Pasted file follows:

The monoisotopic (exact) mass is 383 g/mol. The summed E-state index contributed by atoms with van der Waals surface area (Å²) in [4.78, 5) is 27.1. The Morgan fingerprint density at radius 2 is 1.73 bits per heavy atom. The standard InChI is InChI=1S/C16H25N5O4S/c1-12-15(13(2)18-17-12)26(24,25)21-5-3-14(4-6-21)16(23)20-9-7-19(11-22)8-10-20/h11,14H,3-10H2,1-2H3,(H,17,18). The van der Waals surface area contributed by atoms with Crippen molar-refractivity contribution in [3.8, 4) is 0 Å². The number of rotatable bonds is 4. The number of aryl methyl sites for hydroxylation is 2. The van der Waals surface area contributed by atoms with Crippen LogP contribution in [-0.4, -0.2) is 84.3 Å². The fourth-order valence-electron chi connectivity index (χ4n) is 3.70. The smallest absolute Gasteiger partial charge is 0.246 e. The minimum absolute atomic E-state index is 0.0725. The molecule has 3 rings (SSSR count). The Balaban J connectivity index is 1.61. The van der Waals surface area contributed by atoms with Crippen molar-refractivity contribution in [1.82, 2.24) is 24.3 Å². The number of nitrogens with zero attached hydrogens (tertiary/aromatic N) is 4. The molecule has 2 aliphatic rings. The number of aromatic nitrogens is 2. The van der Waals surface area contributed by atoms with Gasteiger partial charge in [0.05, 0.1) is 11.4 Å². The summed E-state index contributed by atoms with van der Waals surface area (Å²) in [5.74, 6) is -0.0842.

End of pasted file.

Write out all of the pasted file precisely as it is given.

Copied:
The monoisotopic (exact) mass is 383 g/mol. The summed E-state index contributed by atoms with van der Waals surface area (Å²) in [4.78, 5) is 27.1. The Morgan fingerprint density at radius 2 is 1.73 bits per heavy atom. The standard InChI is InChI=1S/C16H25N5O4S/c1-12-15(13(2)18-17-12)26(24,25)21-5-3-14(4-6-21)16(23)20-9-7-19(11-22)8-10-20/h11,14H,3-10H2,1-2H3,(H,17,18). The van der Waals surface area contributed by atoms with Crippen molar-refractivity contribution in [3.8, 4) is 0 Å². The number of rotatable bonds is 4. The number of aryl methyl sites for hydroxylation is 2. The van der Waals surface area contributed by atoms with Crippen LogP contribution in [-0.4, -0.2) is 84.3 Å². The fourth-order valence-electron chi connectivity index (χ4n) is 3.70. The smallest absolute Gasteiger partial charge is 0.246 e. The minimum absolute atomic E-state index is 0.0725. The molecule has 3 rings (SSSR count). The Balaban J connectivity index is 1.61. The van der Waals surface area contributed by atoms with Crippen molar-refractivity contribution in [1.82, 2.24) is 24.3 Å². The number of nitrogens with zero attached hydrogens (tertiary/aromatic N) is 4. The molecule has 2 aliphatic rings. The number of aromatic nitrogens is 2. The van der Waals surface area contributed by atoms with Gasteiger partial charge in [0.05, 0.1) is 11.4 Å². The summed E-state index contributed by atoms with van der Waals surface area (Å²) in [5.74, 6) is -0.0842.